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Anderson v. Walker

Court of Appeals of North Carolina

July 3, 2018

DAVID ANDERSON, Plaintiff
v.
CHRISTOPHER DAVID WALKER, GEORGE TSIROS and CURTIS T, LLC, a North Carolina limited liability company, Defendants

          Heard in the Court of Appeals 10 January 2018.

          Appeal by defendants from judgment entered 9 January 2017 by Judge Sharon Tracey Barrett in Buncombe County No. 14 CVS 1006 Superior Court.

          Dungan, Kilbourne & Stahl, P.A., by Robert C. Carpenter, for plaintiff-appellee.

          Matney & Associates, P.A., by David E. Matney, III, and Sonya N. Rikhye, for defendant-appellants George Tsiros and Curtis T, LLC.

          No brief filed on behalf of defendant-appellee Christopher David Walker.

          CALABRIA, JUDGE.

         George Tsiros ("Tsiros") and Curtis T, LLC (collectively, "defendants") appeal from the trial court's judgment ordering Christopher David Walker ("Walker") to convey certain commercial real property to David Anderson ("plaintiff"). After careful review, we affirm.

         I. Factual and Procedural Background

         On 7 March 2014, plaintiff filed the instant complaint and lis pendens in Buncombe County Superior Court. Plaintiff alleged that, in December 2010, he entered into an agreement with Walker to lease a piece of real estate at 1022 Haywood Road in Asheville ("the property"), to operate plaintiff's business. In January 2013, plaintiff and Walker executed a new lease that included a notarized right of first refusal in plaintiff's benefit ("the ROFR Agreement"). Subsequently, Curtis T, LLC, through its member and manager Tsiros, entered into an agreement ("the Option Agreement" or "Memorandum of Option") to purchase the property from Walker. In his complaint, plaintiff sought specific performance and a declaratory judgment of the rights of the parties. Specifically, plaintiff sought to exercise his interest in the property pursuant to the ROFR Agreement, and to have defendants' Memorandum of Option declared null and void.

         On 9 May 2014, defendants filed a responsive pleading, which included an answer, multiple motions to dismiss, a motion for judgment on the pleadings, and a crossclaim requiring Walker to tender the property, or alternatively to pay liquidated damages. On 21 May 2014, the Clerk of Superior Court of Buncombe County entered a default against Walker, with regard to plaintiff's complaint, for failure to plead or appear.

         On 31 October 2014, the trial court entered an order denying plaintiff's motion for summary judgment, denying defendants' motion for judgment on the pleadings, and granting in part defendants' motions to dismiss. Specifically, the trial court granted in part and denied in part the motions to dismiss, "in that Plaintiff's claim to have the Memorandum of Option declared null and void is dismissed and no other claims of Plaintiff are dismissed."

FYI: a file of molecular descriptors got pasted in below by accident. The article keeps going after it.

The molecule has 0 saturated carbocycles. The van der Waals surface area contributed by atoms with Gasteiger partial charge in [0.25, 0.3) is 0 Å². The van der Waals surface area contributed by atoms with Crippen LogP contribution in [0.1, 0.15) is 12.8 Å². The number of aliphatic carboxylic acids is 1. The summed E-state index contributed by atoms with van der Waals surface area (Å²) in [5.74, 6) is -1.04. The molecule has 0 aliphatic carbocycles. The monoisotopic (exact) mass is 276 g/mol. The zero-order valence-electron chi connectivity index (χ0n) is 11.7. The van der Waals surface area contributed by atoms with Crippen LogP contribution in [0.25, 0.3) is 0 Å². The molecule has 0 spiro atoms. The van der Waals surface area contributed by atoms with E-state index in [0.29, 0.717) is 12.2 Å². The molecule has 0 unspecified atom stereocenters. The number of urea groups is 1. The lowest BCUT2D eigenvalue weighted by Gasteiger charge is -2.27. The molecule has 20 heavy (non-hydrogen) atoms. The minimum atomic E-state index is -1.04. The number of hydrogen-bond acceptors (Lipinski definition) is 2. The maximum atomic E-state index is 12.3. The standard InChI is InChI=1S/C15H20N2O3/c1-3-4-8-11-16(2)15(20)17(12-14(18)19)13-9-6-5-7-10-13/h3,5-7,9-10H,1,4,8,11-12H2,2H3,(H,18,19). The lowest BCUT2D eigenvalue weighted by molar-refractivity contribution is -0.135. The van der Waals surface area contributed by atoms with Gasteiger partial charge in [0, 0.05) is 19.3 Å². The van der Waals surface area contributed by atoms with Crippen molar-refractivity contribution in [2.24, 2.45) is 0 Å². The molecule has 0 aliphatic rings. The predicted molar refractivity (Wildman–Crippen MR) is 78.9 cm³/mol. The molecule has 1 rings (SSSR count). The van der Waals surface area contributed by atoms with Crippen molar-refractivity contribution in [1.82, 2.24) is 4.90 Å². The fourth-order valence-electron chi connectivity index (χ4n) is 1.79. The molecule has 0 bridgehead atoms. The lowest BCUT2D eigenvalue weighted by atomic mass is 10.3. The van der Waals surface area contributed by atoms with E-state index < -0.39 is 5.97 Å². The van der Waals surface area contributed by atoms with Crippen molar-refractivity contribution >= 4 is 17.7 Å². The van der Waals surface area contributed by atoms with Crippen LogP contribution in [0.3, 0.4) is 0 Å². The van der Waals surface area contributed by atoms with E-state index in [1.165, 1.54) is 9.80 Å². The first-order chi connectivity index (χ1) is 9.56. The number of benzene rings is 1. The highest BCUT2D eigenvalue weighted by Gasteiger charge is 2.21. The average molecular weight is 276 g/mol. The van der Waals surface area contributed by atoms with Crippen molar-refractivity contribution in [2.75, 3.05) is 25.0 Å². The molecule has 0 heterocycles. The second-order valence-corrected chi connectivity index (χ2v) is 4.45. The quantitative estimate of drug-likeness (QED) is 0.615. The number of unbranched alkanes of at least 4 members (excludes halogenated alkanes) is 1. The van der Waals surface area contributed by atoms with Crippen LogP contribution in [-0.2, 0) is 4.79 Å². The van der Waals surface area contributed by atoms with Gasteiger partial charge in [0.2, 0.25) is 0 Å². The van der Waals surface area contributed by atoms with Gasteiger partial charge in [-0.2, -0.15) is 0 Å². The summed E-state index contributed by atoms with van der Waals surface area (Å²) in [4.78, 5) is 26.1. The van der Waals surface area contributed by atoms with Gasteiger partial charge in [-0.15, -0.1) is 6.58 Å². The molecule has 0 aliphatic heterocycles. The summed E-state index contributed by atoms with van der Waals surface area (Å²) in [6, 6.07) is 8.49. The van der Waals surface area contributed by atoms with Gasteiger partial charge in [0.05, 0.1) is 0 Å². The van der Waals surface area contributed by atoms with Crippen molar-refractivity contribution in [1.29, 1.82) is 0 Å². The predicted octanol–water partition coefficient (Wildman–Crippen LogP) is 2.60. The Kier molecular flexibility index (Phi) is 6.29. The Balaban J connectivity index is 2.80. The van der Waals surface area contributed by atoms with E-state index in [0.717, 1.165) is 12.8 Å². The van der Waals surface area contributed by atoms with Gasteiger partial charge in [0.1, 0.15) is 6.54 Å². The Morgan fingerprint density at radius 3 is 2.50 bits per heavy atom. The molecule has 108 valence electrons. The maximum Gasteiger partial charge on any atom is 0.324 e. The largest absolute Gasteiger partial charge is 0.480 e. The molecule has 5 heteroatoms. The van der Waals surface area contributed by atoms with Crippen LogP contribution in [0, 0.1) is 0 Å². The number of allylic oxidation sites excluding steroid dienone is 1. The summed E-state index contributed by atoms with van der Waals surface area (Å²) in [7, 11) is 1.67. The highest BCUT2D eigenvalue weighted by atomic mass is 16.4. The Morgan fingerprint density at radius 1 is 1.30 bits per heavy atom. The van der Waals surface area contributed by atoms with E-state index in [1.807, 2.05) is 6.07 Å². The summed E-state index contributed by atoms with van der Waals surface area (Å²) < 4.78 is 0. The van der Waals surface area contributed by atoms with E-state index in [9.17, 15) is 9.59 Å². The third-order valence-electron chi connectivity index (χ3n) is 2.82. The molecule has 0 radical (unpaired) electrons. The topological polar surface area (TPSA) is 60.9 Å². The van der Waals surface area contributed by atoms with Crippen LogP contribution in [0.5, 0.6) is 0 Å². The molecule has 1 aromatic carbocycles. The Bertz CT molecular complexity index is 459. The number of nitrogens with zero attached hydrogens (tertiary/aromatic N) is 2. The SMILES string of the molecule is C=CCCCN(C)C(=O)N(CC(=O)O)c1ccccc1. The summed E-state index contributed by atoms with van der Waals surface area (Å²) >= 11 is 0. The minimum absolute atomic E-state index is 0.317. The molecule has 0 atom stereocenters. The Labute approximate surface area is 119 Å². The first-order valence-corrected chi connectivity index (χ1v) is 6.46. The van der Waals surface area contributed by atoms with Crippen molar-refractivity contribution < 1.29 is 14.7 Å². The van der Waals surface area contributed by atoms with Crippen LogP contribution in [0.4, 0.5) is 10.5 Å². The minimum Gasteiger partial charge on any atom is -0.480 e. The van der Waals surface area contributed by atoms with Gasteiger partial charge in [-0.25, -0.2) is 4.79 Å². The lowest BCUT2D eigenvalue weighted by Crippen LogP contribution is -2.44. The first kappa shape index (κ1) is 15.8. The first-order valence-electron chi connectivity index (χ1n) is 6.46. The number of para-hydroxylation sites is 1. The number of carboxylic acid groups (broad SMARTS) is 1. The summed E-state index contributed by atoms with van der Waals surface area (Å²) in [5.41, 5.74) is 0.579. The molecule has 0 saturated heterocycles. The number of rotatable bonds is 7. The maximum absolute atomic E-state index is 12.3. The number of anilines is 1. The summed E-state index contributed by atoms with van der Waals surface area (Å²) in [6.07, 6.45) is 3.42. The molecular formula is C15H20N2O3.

On 27 October 2016, the Clerk of Superior Court of Buncombe County entered a default against Walker, with regard to defendants' crossclaim, for failure to plead or appear. On 9 January 2017, the trial court entered its judgment in this matter. The court noted the defaults entered against Walker with respect to both plaintiff's complaint and defendants' crossclaim. The court found that although plaintiff and Walker had executed a notarized right of first refusal with respect to the property in 2013, the document was never recorded. The court also found that when defendants executed agreements to purchase the property, Walker gave Tsiros a copy of plaintiff's lease, and that the ROFR Agreement specifically referenced in the lease had not yet expired. In addition, in 2014, defendants met with plaintiff, who informed them of his intent to exercise his right of first refusal.

         The court further found that in January of 2014, defendants executed agreements to purchase the property, which were recorded. The court found that it was only after plaintiff became aware of defendants' Option Agreement that he gave formal notice of his intent to exercise the right of first refusal. However, the court found that "it would be unjust and inequitable to enforce the Option Agreement procured by [defendants] so as to deprive Plaintiff of" his right of first refusal, and that defendants, inasmuch as they relied upon equity, failed to comport with the maxim, "he who comes into equity must come with clean hands."

         The trial court therefore determined that defendants' conduct in securing the option contract was "overreaching and oppressive[, ]" that plaintiff's right of first refusal took precedence, and that defendants maintained a claim against Walker for breach of contract. The court ordered Walker to convey the property to plaintiff by a general warranty deed pursuant to the right of first refusal, with the same terms and conditions, and concluded that defendants had no rights in the property. The court further ...


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